Now she didn’t just turn out to be a top-class lawyer, she became one with an amazing polish, decency and an irresistible sense of humour.
Well, it is just so clear, that the leading lady’s adroitness in leadership is not a recent development; it is skill she has imbibed greatly from her youth. Now I understand what Mitt Romney meant when he said that; “leadership is about taking responsibilities and not making excuses”.
At age 18 Madonsela taught matriculants biology and physics at Naledi High School, where she was a temporary teacher. Between 1992 and 1993, she was Secretary of the Dlamini Civic Association and an executive member of the Soweto Civic Association; she was also active in the Trade Union Movement, where she offered legal advice.
Madonsela was one of 11 technical experts who helped in the drafting of the final constitution of South Africa in 1994-1995; she forfeited a Harvard Scholarship to focus on her constitution drafting role.
She is co-architect of Justice vision 2000, Promotion of Equality and Prevention of Unfair Discrimination Act, Employment Equity Act, The National Action Plan and the Local Government Transition Act she has also contributed to several other laws enacted to transform the South African legal system since 1994, which includes the Promotion of Administrative Justice Act and the Repeal of the Black Administration Act.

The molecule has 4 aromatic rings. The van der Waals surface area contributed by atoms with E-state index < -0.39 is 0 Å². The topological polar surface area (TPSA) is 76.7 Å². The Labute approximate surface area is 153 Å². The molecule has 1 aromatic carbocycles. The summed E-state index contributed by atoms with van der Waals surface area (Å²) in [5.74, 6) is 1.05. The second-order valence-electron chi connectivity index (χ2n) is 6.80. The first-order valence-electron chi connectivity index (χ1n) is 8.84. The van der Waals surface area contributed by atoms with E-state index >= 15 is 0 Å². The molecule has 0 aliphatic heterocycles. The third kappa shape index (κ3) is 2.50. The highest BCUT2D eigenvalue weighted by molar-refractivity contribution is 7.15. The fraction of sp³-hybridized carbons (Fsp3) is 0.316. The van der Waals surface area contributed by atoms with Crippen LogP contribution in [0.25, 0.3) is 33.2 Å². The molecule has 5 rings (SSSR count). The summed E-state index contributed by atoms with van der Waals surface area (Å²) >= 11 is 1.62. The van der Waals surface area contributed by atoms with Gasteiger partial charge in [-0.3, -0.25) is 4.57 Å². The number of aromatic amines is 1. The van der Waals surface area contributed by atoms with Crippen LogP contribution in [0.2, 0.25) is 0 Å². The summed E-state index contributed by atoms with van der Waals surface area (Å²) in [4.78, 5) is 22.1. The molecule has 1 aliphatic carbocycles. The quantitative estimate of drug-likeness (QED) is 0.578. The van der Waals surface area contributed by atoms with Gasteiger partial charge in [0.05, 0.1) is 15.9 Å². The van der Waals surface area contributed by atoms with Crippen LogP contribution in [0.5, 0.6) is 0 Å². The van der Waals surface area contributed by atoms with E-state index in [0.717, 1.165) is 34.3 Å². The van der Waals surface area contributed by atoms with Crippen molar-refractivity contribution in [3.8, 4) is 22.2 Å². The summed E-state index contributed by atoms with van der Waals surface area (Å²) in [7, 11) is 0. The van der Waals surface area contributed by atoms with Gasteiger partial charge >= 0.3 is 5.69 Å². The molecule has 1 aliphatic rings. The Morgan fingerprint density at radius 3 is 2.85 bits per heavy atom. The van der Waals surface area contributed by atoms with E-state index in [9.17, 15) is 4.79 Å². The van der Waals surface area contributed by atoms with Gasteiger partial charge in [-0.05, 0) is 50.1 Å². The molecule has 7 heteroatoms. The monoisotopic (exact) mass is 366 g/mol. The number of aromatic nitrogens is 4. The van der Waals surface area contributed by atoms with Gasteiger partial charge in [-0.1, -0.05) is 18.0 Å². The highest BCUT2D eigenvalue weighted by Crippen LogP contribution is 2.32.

She has also participated greatly in several international forums and contributed to key international writings and documents, including the WCAR Outcomes documents and the Beijing +5 and several other human rights reports. In 2012 she was named South Africa’s Most Influential Woman.
Madonsela is a member of several professional bodies, including the South African Women Lawyers Association (SAWLA), African Network of Constitutional Lawyers (ANCL), Black Lawyers Association (BLA) and Business Women’s Association of South Africa (BWASA).
She also does regular trainings and addresses conferences on equality and other areas of her expertise. She is also a good writer and publisher, some of her written works include; Journal articles, books, learning resources and book chapters.
Her major achievement in this regard includes co-authoring a bench-book for Equality courts, Resource Books for Equality Court Clerks, SAWLA Legal Advice Handbook on Family Law and Related Matters and also Handbooks on Gender Management and Gender Mainstreaming.
What I find very impressive about this woman of character is that she enjoys her job as the public defender and does it without fear or favour.
She makes it a point of duty to take any case not minding who is involved.
In her words;
“I think this is where I was meant to be, I feel like naturally I was meant to do all the things that I’ve done”.
The action lady confesses that she loves a good read but goes to the movies anytime she wishes to unwind. She says she is extremely spiritual and makes it a point to never miss a Sunday service at her church.
And to a very great extent she loves her family; she says
“Family keeps you grounded. My wardrobe consists of black, black and more black. My daughter, the fashion adviser, says “don’t be such a lawyer”. The thing is, no matter what they say or do, you just love them, even when they drive your car into walls”.